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Braving Rain and Wind, Harvard Affiliates Conquer the Boston Marathon

Marathon Closing Crowd
After finishing the race in the rain, Boston Marathon runners leave the course on Monday afternoon.

Harvard students, alumni, and staff battled wind and intermittent rain to complete the 123rd running of the Boston Marathon on Monday.

The 26.2 mile course begins in Hopkinton and concludes in Copley Square after weaving through suburbs west of Boston, with notable features such as Heartbreak Hill in Newton. The marathon was the culmination of months of grueling training for all and, for some, fundraising as well. Race day would turn out to be no easier.

Bjarni Atlason ’22, who was running in his first marathon, contracted a 105 degree fever just five days before race day. He was bedridden until Saturday but still came out for the race. The race was a two sided tale for Atalson, who vomited midway through the race and received medical treatment.

“The first half I did okay,” Atalson said. “But I thought by the middle ‘this was not good.’ I started throwing up a lot and was taken into a medical tent, but snuck out and walked the second half.”

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First held in 1897, the Boston Marathon is the world’s oldest annual marathon. Participants typically enter one of two ways: running a qualifying time at a previous marathon or running on behalf of a recognized charity.

Marathon women
A marathon participant has a mylar blanket wrapped around her after concluding the race.

Five racers from Harvard ran with the Harvard College Marathon Challenge — an email list that brings together Harvard runners and helps them raise money for charities. The team raised money for the Phillips Brook House Association, a College-affiliated nonprofit which offers public service opportunities for students.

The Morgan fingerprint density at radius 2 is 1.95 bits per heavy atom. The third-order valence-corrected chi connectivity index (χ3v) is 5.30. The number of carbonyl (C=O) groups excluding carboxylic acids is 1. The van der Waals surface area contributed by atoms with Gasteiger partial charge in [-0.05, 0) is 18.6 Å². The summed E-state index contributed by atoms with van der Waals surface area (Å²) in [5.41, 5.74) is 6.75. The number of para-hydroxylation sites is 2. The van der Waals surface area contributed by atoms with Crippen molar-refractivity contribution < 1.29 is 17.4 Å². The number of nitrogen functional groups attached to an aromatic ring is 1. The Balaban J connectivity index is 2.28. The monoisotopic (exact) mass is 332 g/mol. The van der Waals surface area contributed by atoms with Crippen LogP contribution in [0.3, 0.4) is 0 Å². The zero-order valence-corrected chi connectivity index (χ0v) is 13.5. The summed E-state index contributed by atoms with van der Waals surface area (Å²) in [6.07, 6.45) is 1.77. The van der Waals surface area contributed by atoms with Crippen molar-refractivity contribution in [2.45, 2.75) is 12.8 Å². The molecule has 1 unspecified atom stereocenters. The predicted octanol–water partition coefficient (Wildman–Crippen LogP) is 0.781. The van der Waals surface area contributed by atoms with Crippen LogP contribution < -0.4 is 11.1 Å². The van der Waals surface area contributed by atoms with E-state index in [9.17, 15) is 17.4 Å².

Harvard University Police Department Detective Robert Surette, who ran with HCMC, said that during the race he was grateful for the support from PBHA and other friends.

“They were great, just the support from the whole community,” Surette said after the race. “It's great to have this opportunity. Just a once in a lifetime thing.”

Sisters Audrey K. Warner ’19 and Elizabeth S. Warner ’17 ran for an organization called Stepping Strong, which was founded in response to the Boston Marathon bombings in 2013. The two said they were happy to be able to run the marathon side by side. Audrey said she talked with her sister “as much as we could — except for on the hills.”

Marathon runners
Early Boston Marathon runners faced good weather on Monday morning.

A group of the Warners’ friends came out to support them and were there to provide greetings and hugs as the rain picked up after the sisters finished the race.

“It's just such a cool day and for us to know people that are actually running,” Isabel Jasper ’19, one of the Warners' friends, said.

“It's a really cool community that comes out for it,” another friend, Michael J. Kassabian ’19, added.

Gabriela J. Siegal ’20 and her self-described “marathon buddy” Aurelia S. Han ’22 also journeyed across the Charles River to run the race together.

“It was awesome — Aurelia and I ran together, and I couldn’t have done it without her. She kept me going when it got hard! She’s forever my marathon buddy,” Siegal wrote in an email after the race.

Boston Marathon Crowd
Crowds cheer on Boston Marathon runners as the Boston Police ensure the safety of the participants and onlookers.

For some Harvard runners, this is the first marathon of many planned runs. Atalson, for one, said “the next one will be better.”

For others, the focus is more near-sighted. Surette said he had a simple plan for the rest of the day.

“Relax, eat pizza. Take a nap. That’s about what's on my mind,” Surette said.

—Staff writer Devin B. Srivastava can be reached at devin.srivastava@thecrimson.com.

—Staff writer Aidan B. Carey can be reached at aidan.carey@thecrimson.com.

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